Proportion and extent of manifestation of molar-incisor-hypomineralizations according to different phenotypes

Jan Kühnisch, Daniela Heitmüller, Elisabeth Thiering, Inken Brockow, Ute Hoffmann, Claudia Neumann, Roswitha Heinrich-Weltzien, Carl Peter Bauer, Andrea Von Berg, Sybille Koletzko, Franklin Garcia-Godoy, Reinhard Hickel, Joachim Heinrich

Research output: Contribution to journalArticle

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Abstract

Objective: This epidemiological study aimed to assess the proportion and extent of manifestation of enamel hypomineralization, including molar-incisor-hypomineralization (MIH), in the permanent and primary dentition. Methods: A total of 693 children enrolled in an ongoing birth cohort study (GINIplus-10) were examined at their 10-year follow-up. Enamel hypomineralization was scored in the primary and permanent dentition on a tooth- and surface-related level based on the criteria of the European Academy of Paediatric Dentistry (EAPD). Children were grouped according to their distribution pattern of enamel hypomineralization: children with a minimum of one hypomineralized tooth in the primary dentition (ht ≥ 1) and permanent dentition (HT ≥ 1); with a minimum of one hypomineralization on at least one first permanent molar (MIH); and with hypomineralization on at least one first permanent molar and permanent incisor (M + IH). For each group, the mean values of hypomineralized primary teeth (ht), permanent teeth (HT), and permanent surfaces (HS) were calculated. Results: The proportion of affected children was 36.5 percent (HT ≥ 1), 14.7 percent (MIH), and 9.4 percent (M + IH); 6.9 percent of the subjects had a minimum of one affected primary tooth (ht ≥ 1). The mean number of hypomineralized permanent teeth and surfaces were 2.3HT/2.9HS (HT ≥ 1), 3.4HT/4.8HS (MIH), and 4.2HT/5.9HS (M + IH). The mean number of hypomineralized primary teeth amounted to 0.1ht in the entire study population. Conclusions: Enamel hypomineralization can be detected frequently in this study sample. Children with M + IH showed the highest number of affected teeth and surfaces followed by those with MIH.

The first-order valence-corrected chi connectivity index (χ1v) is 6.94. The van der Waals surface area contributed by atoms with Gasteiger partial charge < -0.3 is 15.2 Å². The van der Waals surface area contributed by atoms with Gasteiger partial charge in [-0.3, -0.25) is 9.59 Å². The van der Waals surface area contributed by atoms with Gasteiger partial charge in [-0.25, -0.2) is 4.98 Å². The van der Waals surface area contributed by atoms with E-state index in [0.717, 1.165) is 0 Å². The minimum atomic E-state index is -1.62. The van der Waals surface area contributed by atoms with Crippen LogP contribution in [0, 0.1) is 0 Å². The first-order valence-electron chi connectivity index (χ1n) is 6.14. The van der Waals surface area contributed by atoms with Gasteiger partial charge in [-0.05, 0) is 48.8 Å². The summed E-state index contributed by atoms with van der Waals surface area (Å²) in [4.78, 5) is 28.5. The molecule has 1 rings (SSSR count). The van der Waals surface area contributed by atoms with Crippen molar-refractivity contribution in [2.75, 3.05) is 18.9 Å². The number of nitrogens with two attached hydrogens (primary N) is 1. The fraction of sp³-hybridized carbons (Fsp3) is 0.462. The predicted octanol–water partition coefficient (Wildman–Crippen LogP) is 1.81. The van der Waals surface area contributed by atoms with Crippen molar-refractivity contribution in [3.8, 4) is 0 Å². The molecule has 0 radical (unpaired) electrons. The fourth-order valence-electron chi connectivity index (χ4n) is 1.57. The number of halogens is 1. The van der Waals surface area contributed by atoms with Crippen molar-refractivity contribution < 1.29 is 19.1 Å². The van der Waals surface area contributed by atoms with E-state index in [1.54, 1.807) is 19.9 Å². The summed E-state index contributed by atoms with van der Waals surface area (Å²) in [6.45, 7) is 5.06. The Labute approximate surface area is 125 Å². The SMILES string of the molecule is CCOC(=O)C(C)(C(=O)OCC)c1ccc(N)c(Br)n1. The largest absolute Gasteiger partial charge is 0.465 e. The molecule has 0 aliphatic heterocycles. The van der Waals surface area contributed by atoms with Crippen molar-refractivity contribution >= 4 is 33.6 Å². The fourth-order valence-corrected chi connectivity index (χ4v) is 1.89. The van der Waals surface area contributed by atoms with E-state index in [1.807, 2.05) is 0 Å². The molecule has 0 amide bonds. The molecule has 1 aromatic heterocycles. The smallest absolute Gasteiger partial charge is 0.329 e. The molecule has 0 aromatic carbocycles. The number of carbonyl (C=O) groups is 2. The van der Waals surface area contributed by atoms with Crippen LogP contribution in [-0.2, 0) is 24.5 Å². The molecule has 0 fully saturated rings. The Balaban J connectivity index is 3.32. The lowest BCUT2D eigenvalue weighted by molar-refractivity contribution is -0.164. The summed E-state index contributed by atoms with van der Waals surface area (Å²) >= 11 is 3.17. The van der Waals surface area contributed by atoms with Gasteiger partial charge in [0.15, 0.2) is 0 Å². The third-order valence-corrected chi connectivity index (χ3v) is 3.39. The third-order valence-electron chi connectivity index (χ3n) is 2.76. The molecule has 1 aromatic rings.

Original languageEnglish (US)
Pages (from-to)42-49
Number of pages8
JournalJournal of Public Health Dentistry
Volume74
Issue number1
DOIs
StatePublished - Dec 1 2014

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Dental Enamel Hypoplasia
Deciduous Tooth
Phenotype
Dental Enamel
Tooth
Permanent Dentition
Pediatric Dentistry
Incisor
Epidemiologic Studies
Cohort Studies
Parturition

All Science Journal Classification (ASJC) codes

  • Dentistry(all)
  • Public Health, Environmental and Occupational Health

Cite this

Kühnisch, J., Heitmüller, D., Thiering, E., Brockow, I., Hoffmann, U., Neumann, C., ... Heinrich, J. (2014). Proportion and extent of manifestation of molar-incisor-hypomineralizations according to different phenotypes. Journal of Public Health Dentistry, 74(1), 42-49. https://doi.org/10.1111/j.1752-7325.2012.00365.x

Proportion and extent of manifestation of molar-incisor-hypomineralizations according to different phenotypes. / Kühnisch, Jan; Heitmüller, Daniela; Thiering, Elisabeth; Brockow, Inken; Hoffmann, Ute; Neumann, Claudia; Heinrich-Weltzien, Roswitha; Bauer, Carl Peter; Von Berg, Andrea; Koletzko, Sybille; Garcia-Godoy, Franklin; Hickel, Reinhard; Heinrich, Joachim.